Greg
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Old October 14, 2014   #5
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You also could see if it bolts this year, and if not pile up a huge pile of leaves so it doesn't freeze and watch out for next year.
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Old October 14, 2014   #6
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Quote:
Originally Posted by Redbaron View Post
You also could see if it bolts this year, and if not pile up a huge pile of leaves so it doesn't freeze and watch out for next year.
I think it will take more than a pile of leaves to keep it from freezing in Minnesota.

What was it like 30 below last winter.

Worth
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Old October 15, 2014   #7
lavanta
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Quote:
Originally Posted by gssgarden View Post
What do they taste like?

Greg
Like a spicy radish, quite tasty.
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Old October 15, 2014   #8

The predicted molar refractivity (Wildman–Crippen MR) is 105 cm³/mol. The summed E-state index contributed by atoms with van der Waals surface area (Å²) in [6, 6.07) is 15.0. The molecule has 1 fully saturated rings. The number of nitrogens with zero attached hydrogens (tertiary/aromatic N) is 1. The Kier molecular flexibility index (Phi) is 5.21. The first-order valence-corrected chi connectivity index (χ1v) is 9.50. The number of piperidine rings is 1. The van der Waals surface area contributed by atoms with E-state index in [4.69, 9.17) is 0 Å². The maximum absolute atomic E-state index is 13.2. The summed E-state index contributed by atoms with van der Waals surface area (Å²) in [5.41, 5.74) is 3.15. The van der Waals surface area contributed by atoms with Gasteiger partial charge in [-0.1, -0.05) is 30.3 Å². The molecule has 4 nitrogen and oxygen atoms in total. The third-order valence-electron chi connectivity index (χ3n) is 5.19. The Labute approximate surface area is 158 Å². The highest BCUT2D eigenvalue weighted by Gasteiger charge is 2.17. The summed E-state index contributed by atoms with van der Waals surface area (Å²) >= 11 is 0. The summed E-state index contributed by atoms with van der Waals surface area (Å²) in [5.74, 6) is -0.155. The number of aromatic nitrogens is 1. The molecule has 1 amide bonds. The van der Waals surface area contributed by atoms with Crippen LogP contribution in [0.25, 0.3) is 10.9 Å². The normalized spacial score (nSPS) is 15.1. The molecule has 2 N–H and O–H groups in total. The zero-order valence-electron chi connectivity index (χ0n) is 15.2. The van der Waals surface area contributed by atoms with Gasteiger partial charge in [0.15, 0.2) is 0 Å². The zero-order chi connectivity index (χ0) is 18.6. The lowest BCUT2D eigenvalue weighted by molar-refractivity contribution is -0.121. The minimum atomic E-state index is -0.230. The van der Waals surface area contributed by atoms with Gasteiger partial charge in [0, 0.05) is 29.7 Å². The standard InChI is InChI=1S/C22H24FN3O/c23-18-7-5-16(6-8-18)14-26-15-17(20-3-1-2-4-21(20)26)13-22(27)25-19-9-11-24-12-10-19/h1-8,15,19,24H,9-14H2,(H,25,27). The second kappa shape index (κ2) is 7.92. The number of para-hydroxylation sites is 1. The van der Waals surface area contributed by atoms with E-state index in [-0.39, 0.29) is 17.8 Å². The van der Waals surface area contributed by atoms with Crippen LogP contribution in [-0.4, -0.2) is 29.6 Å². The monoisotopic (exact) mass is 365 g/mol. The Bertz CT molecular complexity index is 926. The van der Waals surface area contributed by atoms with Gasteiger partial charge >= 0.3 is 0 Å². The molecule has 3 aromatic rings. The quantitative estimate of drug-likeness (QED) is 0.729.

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What are the pros and cons of them??

Thanks,

Greg
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Old October 15, 2014   #9
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Quote:
Originally Posted by gssgarden View Post
What are the pros and cons of them??

Thanks,

Greg
Tastes great cna be carved into fancy things.
Cons.
Needs deep loose soil because they are so long.
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Old October 16, 2014   #10
Darren Abbey
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They also store pretty well, for radishes, because of the size.
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Old October 16, 2014   #11
lavanta
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Here is a recipe as a side dish for deep fried chicken

from Shizuo Tsuji - Japanese Cooking, A Simple Art.

Daikon Fukume-ni (Drenched Radish)
Serves six

Ingredients:
1 daikon (about 1.5 inch in diameter)
1.5 cups dashi
1 tsp salt
2 tsps light soy sauce (usukuchi)
splash of Mirin